Adaptable and predictable system quality – ULS systems will be long-running and must operate robustly in environments fraught with failures, overloads, and attacks. These systems must maintain robustness in the presence of adaptations that are not centrally controlled or authorized.

Managing traditional qualities such as security, performance, reliability, and usability is necessary but not sufficient to meet the challenges of ULS systems. This research area focuses on how to maintain quality in a ULS system in the face of continuous change, ongoing failures, and attacks. It also includes identifying, predicting, and controlling new indicators of system health (akin to the U. S. gross domestic product) that are needed because of the scale of ULS systems.

Policy, acquisition, and management – Policy and management frameworks for ULS systems must address organizational, technical, and operational policies at all levels. Rules and policies must be developed and automated to enable fast and effective local action while preserving global capabilities. This research area focuses on transforming acquisition policies and processes to accommodate the rapid and continuous evolution of ULS systems by treating suppliers and supply chains as intrinsic and essential components of a ULS system.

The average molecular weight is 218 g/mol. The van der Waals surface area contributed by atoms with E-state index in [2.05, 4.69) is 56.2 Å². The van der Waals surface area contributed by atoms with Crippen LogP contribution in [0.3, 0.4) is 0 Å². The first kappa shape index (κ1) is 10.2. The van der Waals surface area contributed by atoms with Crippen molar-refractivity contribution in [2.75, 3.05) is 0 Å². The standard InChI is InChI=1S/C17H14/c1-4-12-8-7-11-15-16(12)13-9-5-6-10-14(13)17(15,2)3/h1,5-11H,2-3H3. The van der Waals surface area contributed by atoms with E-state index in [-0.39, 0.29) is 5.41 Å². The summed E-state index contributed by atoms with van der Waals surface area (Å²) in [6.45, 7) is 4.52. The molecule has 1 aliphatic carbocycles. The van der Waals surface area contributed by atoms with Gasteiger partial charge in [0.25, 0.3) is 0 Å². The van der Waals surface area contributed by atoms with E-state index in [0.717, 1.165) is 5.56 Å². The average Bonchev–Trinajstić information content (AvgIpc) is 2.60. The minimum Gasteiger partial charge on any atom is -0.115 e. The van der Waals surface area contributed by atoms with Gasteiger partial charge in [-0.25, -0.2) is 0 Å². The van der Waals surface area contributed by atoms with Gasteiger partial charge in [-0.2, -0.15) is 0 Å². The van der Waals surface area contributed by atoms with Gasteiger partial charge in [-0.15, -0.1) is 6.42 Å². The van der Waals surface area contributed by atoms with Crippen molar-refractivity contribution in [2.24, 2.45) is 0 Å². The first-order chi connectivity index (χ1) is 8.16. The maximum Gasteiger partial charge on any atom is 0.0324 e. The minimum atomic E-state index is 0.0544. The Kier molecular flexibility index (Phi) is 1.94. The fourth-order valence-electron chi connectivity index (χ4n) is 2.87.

The proposed research does not supplant current, important software research but rather significantly expands its horizons. Moreover, because it is focused on systems of the future, the SEI team purposely avoided couching descriptions in terms of today’s technology. The envisioned outcome of the proposed research is a spectrum of technologies and methods for developing these systems of the future, with national-security, economic, and societal benefits that extend far beyond ULS systems themselves.

ULSS research in the UK

The UK’s research programme in Large-scale Complex IT Systems [9] has been concerned with issues around ULSS development and considers that an LSCITS (Large-scale complex IT system) shares many of the characteristics of a ULSS.

See also


  1. ^ a b c d e f g h Northrop, L., et al. "Ultra-Large-Scale Systems: The Software Challenge of the Future", Carnegie Mellon Software Engineering Institute, Ultra-Large-Scale Systems Study Report (2006)
  2. ^ a b c Cliff, D., and Northrop, L. "The Global Financial Markets: An Ultra-Large Scale Systems Perspective", Briefing paper for UK Government Office for Science Foresight project on The Future of Computer Trading in the Financial Markets (September 2011) Archived 26 December 2011 at the Wayback Machine
  3. ^ Ultra Large Scale Systems Website
  4. ^ Northrop, Linda. "Does Scale Really Matter? Ultra-Large-Scale Systems Seven Years After the Study" (PDF). Software Engineering Institute, Carnegie Mellon University. Retrieved 19 May 2014.
  5. ^ a b c Sommerville I Ultra Large Scale Systems Archived 5 April 2012 at the Wayback Machine Lecture Slides on Systems Engineering for LSCITS
  6. ^ a b Goth, G. "Ultralarge Systems: Refining Software Engineering?" IEEE Software, March/April 2008[dead link]
  7. ^ Gabriel, R.P., Design Beyond Human Abilities, Transcript of Wei Lun Public Lecture at the Chinese University of Hong Kong, 16 November 2007 Archived 23 April 2009 at the Wayback Machine
  8. ^ a b Sullivan, K. A Cyber-Social Systems Approach to the Engineering of Ultra-Large-Scale National Health Information Systems. National Institute of Medicine, 19 August 2011
  9. ^ [1] Archived 3 November 2011 at the Wayback Machine

External links